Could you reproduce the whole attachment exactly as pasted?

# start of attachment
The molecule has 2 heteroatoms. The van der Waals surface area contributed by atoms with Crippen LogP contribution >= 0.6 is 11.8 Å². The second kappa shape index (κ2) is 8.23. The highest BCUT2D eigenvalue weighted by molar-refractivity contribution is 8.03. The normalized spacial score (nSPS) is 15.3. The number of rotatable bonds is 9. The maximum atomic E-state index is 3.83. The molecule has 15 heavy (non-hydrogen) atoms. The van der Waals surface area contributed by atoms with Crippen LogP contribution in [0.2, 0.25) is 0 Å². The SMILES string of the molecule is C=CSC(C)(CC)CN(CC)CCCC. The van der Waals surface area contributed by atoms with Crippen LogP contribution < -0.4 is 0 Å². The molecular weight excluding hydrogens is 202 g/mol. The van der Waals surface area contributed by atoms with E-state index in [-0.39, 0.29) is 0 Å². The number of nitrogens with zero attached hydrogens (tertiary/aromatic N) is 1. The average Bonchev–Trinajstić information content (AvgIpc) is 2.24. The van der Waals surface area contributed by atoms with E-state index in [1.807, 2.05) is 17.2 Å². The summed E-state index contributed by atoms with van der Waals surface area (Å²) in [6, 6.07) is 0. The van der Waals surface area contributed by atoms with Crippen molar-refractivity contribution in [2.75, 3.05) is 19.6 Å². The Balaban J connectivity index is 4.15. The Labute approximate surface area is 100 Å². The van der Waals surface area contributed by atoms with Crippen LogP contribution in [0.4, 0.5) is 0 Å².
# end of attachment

The molecule has 2 heteroatoms. The van der Waals surface area contributed by atoms with Crippen LogP contribution >= 0.6 is 11.8 Å². The second kappa shape index (κ2) is 8.23. The highest BCUT2D eigenvalue weighted by molar-refractivity contribution is 8.03. The normalized spacial score (nSPS) is 15.3. The number of rotatable bonds is 9. The maximum atomic E-state index is 3.83. The molecule has 15 heavy (non-hydrogen) atoms. The van der Waals surface area contributed by atoms with Crippen LogP contribution in [0.2, 0.25) is 0 Å². The SMILES string of the molecule is C=CSC(C)(CC)CN(CC)CCCC. The van der Waals surface area contributed by atoms with Crippen LogP contribution < -0.4 is 0 Å². The molecular weight excluding hydrogens is 202 g/mol. The van der Waals surface area contributed by atoms with E-state index in [-0.39, 0.29) is 0 Å². The number of nitrogens with zero attached hydrogens (tertiary/aromatic N) is 1. The average Bonchev–Trinajstić information content (AvgIpc) is 2.24. The van der Waals surface area contributed by atoms with E-state index in [1.807, 2.05) is 17.2 Å². The summed E-state index contributed by atoms with van der Waals surface area (Å²) in [6, 6.07) is 0. The van der Waals surface area contributed by atoms with Crippen molar-refractivity contribution in [2.75, 3.05) is 19.6 Å². The Balaban J connectivity index is 4.15. The Labute approximate surface area is 100 Å². The van der Waals surface area contributed by atoms with Crippen LogP contribution in [0.4, 0.5) is 0 Å².